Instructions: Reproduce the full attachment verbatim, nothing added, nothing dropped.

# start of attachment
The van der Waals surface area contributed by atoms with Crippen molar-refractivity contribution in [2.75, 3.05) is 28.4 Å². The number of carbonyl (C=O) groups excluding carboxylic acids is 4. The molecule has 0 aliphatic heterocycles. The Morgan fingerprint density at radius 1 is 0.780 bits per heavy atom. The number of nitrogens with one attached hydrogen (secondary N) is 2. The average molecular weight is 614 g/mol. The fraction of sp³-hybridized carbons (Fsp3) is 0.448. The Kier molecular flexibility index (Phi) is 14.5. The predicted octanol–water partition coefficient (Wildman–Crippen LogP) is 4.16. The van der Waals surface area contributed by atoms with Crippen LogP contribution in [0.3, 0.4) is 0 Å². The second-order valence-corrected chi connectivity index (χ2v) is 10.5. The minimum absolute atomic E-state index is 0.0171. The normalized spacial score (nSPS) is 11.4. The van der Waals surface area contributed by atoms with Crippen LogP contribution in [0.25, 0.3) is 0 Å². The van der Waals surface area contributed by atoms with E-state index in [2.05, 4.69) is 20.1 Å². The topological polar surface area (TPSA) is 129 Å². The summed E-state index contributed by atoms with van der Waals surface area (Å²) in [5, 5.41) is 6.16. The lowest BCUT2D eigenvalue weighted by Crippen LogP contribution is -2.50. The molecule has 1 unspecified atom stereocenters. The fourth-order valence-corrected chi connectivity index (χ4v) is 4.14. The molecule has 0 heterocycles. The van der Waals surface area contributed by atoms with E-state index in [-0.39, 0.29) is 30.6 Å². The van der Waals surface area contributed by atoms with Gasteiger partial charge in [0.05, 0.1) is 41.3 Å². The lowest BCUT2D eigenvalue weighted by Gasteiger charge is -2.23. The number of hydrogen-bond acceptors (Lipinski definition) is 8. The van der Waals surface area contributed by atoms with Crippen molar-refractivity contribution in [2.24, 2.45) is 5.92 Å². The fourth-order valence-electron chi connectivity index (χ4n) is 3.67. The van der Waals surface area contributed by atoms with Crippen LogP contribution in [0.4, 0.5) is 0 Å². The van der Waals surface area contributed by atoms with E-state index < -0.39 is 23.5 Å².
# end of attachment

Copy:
The van der Waals surface area contributed by atoms with Crippen molar-refractivity contribution in [2.75, 3.05) is 28.4 Å². The number of carbonyl (C=O) groups excluding carboxylic acids is 4. The molecule has 0 aliphatic heterocycles. The Morgan fingerprint density at radius 1 is 0.780 bits per heavy atom. The number of nitrogens with one attached hydrogen (secondary N) is 2. The average molecular weight is 614 g/mol. The fraction of sp³-hybridized carbons (Fsp3) is 0.448. The Kier molecular flexibility index (Phi) is 14.5. The predicted octanol–water partition coefficient (Wildman–Crippen LogP) is 4.16. The van der Waals surface area contributed by atoms with Crippen LogP contribution in [0.3, 0.4) is 0 Å². The second-order valence-corrected chi connectivity index (χ2v) is 10.5. The minimum absolute atomic E-state index is 0.0171. The normalized spacial score (nSPS) is 11.4. The van der Waals surface area contributed by atoms with Crippen LogP contribution in [0.25, 0.3) is 0 Å². The van der Waals surface area contributed by atoms with E-state index in [2.05, 4.69) is 20.1 Å². The topological polar surface area (TPSA) is 129 Å². The summed E-state index contributed by atoms with van der Waals surface area (Å²) in [5, 5.41) is 6.16. The lowest BCUT2D eigenvalue weighted by Crippen LogP contribution is -2.50. The molecule has 1 unspecified atom stereocenters. The fourth-order valence-corrected chi connectivity index (χ4v) is 4.14. The molecule has 0 heterocycles. The van der Waals surface area contributed by atoms with E-state index in [-0.39, 0.29) is 30.6 Å². The van der Waals surface area contributed by atoms with Gasteiger partial charge in [0.05, 0.1) is 41.3 Å². The lowest BCUT2D eigenvalue weighted by Gasteiger charge is -2.23. The number of hydrogen-bond acceptors (Lipinski definition) is 8. The van der Waals surface area contributed by atoms with Crippen molar-refractivity contribution in [2.24, 2.45) is 5.92 Å². The fourth-order valence-electron chi connectivity index (χ4n) is 3.67. The van der Waals surface area contributed by atoms with Crippen LogP contribution in [0.4, 0.5) is 0 Å². The van der Waals surface area contributed by atoms with E-state index < -0.39 is 23.5 Å².